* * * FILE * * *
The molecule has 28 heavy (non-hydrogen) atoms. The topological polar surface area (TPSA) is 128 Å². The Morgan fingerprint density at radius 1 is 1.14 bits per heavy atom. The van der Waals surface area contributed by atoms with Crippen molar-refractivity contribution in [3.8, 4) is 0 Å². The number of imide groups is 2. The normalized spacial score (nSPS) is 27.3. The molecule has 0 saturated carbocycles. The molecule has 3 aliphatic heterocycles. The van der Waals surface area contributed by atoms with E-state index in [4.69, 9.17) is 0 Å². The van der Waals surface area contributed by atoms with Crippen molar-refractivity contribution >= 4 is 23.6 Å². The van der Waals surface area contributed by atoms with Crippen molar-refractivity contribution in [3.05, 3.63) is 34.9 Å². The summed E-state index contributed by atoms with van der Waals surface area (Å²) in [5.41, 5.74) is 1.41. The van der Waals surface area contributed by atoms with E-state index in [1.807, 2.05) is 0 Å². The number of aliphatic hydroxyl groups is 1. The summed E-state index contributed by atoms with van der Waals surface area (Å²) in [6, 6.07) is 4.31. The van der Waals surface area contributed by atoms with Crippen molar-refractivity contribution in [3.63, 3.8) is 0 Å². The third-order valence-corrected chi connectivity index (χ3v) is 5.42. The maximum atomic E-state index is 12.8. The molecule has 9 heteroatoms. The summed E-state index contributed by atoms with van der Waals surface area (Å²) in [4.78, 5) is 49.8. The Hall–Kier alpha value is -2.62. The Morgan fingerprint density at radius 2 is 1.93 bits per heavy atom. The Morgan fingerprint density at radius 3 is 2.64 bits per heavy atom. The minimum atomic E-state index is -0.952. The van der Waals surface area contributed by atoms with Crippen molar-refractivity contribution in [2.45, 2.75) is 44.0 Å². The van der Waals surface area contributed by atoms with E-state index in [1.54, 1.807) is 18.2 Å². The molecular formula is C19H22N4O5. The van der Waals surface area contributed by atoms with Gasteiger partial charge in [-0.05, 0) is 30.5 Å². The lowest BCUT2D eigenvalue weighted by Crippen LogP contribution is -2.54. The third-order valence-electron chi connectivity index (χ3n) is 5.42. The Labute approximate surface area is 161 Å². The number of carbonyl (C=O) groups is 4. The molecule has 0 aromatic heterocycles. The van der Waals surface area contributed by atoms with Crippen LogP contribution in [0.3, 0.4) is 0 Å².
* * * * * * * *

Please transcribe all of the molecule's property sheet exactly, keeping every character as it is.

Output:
The molecule has 28 heavy (non-hydrogen) atoms. The topological polar surface area (TPSA) is 128 Å². The Morgan fingerprint density at radius 1 is 1.14 bits per heavy atom. The van der Waals surface area contributed by atoms with Crippen molar-refractivity contribution in [3.8, 4) is 0 Å². The number of imide groups is 2. The normalized spacial score (nSPS) is 27.3. The molecule has 0 saturated carbocycles. The molecule has 3 aliphatic heterocycles. The van der Waals surface area contributed by atoms with E-state index in [4.69, 9.17) is 0 Å². The van der Waals surface area contributed by atoms with Crippen molar-refractivity contribution >= 4 is 23.6 Å². The van der Waals surface area contributed by atoms with Crippen molar-refractivity contribution in [3.05, 3.63) is 34.9 Å². The summed E-state index contributed by atoms with van der Waals surface area (Å²) in [5.41, 5.74) is 1.41. The van der Waals surface area contributed by atoms with E-state index in [1.807, 2.05) is 0 Å². The number of aliphatic hydroxyl groups is 1. The summed E-state index contributed by atoms with van der Waals surface area (Å²) in [6, 6.07) is 4.31. The van der Waals surface area contributed by atoms with Crippen molar-refractivity contribution in [3.63, 3.8) is 0 Å². The third-order valence-corrected chi connectivity index (χ3v) is 5.42. The maximum atomic E-state index is 12.8. The molecule has 9 heteroatoms. The summed E-state index contributed by atoms with van der Waals surface area (Å²) in [4.78, 5) is 49.8. The Hall–Kier alpha value is -2.62. The Morgan fingerprint density at radius 2 is 1.93 bits per heavy atom. The Morgan fingerprint density at radius 3 is 2.64 bits per heavy atom. The minimum atomic E-state index is -0.952. The van der Waals surface area contributed by atoms with Crippen molar-refractivity contribution in [2.45, 2.75) is 44.0 Å². The van der Waals surface area contributed by atoms with E-state index in [1.54, 1.807) is 18.2 Å². The molecular formula is C19H22N4O5. The van der Waals surface area contributed by atoms with Gasteiger partial charge in [-0.05, 0) is 30.5 Å². The lowest BCUT2D eigenvalue weighted by Crippen LogP contribution is -2.54. The third-order valence-electron chi connectivity index (χ3n) is 5.42. The Labute approximate surface area is 161 Å². The number of carbonyl (C=O) groups is 4. The molecule has 0 aromatic heterocycles. The van der Waals surface area contributed by atoms with Crippen LogP contribution in [0.3, 0.4) is 0 Å².